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School of Biological and Behavioural Sciences

Celebrating SBBS' Women in Science

The 11th February marks UN International Day of Women and Girls in Science (IDWGIS), which aims to recognise women’s contributions in science, smash stereotypes and defeat discrimination against women and girls in the sciences.  

This year the focus was on the role women and girls in science have in meeting Sustainable Development Goals, namely clean water and sanitation, affordable and clean energy, industry innovation, and infrastructure, sustainable cities and communities and means of implementation. 

Here in the School of Biological and Behavioural Sciences, we have many female role models who are helping to further scientific understanding and encouraging more women and girls to consider careers in science.  


Dr Elisabetta Versace 

Dr Elisabetta Versace is a Senior Lecturer in Psychology. Her research is aimed at understanding foundations of knowledge and evolution of behaviour. Specifically, her research explores the evolution of the fundamental building blocks of behaviour and cognition, predisposed behaviours and specialized learning mechanisms. Her analyses span from behavioural to genomic data and precocial species (e.g. chicks of the domestic fowl, tortoises) and insects are valuable models to conduct her studies. 

She teaches on modules: Diversity and Ecology (SEF033), Animal Behaviour and Cognition (PSY315), Essential Skills for Psychologists (PSY100), Comparative Psychology (PSY235).  

Dr Giulia de Falco 

Dr Giulia de Falco is a reader in Pathology and Molecular Clinical Microbiology, Nanchang Joint Programme. She is interested in the mechanisms used by viruses to drive malignant transformation, with a particular attention to the viral molecular mimicry. Her research over the last years has been focused on investigating the role of HIV and Epstein-Barr (EBV) in B-cell lymphomagenesis, being both viruses often associated with B-cell tumours. 

The results of her research show that both viruses have a direct involvement in cancer, due to viral-encoded genes and/or microRNAs. She has also investigated the role of HIV in contributing to transformation focusing on its major transactivator, the Tat protein. Her goals in the future are to further investigate the complex interplay existing between viruses and host cells, which may lead to malignant transformation.

Dr Janelle Jones 

Dr Janelle Jones is a Senior Lecturer in Social Psychology and Director of Graduate Studies and teaches on several undergraduate modules. She is interested in how our social connections (e.g., friends, family, clubs, social categories), and related identities, influence the ways we see ourselves, shape our interactions with others, promote resilience, and impact our health and well-being. Some of her recent research has helped create a straightforward framework of five common understandings about identity changes in psychosis, which can assist discussions between patients and clinicians.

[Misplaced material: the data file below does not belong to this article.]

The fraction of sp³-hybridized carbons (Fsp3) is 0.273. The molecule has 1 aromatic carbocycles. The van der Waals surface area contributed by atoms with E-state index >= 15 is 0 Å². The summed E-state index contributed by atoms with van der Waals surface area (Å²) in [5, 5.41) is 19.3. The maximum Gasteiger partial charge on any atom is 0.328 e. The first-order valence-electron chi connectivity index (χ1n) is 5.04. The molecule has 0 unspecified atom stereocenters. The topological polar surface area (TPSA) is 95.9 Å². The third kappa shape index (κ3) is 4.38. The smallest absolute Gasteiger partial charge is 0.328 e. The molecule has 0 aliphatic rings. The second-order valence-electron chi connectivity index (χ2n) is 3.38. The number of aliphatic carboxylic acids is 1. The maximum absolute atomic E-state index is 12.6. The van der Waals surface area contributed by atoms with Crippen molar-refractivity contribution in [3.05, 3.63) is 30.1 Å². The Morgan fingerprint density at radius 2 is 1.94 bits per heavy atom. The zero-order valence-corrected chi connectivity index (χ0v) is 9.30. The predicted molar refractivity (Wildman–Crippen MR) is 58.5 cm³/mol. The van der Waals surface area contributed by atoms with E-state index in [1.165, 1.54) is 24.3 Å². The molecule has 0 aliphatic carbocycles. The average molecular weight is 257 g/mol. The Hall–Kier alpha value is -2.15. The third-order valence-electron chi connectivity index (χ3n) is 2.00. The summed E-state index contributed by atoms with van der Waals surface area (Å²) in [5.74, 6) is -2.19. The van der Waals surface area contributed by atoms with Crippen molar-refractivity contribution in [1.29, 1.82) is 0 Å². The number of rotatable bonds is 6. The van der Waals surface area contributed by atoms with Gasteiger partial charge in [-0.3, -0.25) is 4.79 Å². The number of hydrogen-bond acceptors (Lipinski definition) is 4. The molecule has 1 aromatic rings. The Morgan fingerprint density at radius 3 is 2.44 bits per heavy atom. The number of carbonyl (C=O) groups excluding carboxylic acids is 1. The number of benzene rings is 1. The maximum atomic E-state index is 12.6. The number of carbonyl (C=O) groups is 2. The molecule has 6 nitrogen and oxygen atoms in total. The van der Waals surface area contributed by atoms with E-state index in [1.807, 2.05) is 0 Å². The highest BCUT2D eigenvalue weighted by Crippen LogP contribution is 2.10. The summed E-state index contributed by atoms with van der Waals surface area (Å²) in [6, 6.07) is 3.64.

She is also the Intersectionality lead on the SBBS Equality, Diversity and Inclusion Committee, where she evaluates how combinations of protected categories (i.e., age, gender, race/ethnicity, sexual orientation, ability) and other category memberships (e.g., class, education) can influence opportunities and outcomes for staff and students and works to promote equal opportunities. 

Dr Isabel Palacios 

Dr Isabel Palacios is a Lecturer in Cell Biology on the Nanchang Joint Programme and a visitor scientist at the University of Cambridge. She is also a member of the SBBS Equality, Diversity and Inclusion Committee, focusing on Intersectionality. 

Her ultimate scientific aim is to contribute to the understanding of diseases, and she believes that to achieve this goal we need to understand fundamental cell biophysical mechanisms underpinning health. 

Dr Palacios is one of the founders of the DrosAfrica Trust. The charity aims to build an African biomedical research community using Drosophila melanogaster as a model system. So far, the charity has run workshops for over 100 people from nine institutions across eight different African countries including Uganda, Kenya, Nigeria and Tunisia. Several participants have gone on to establish their own fly labs to help develop the next generation of African biomedical scientists. 




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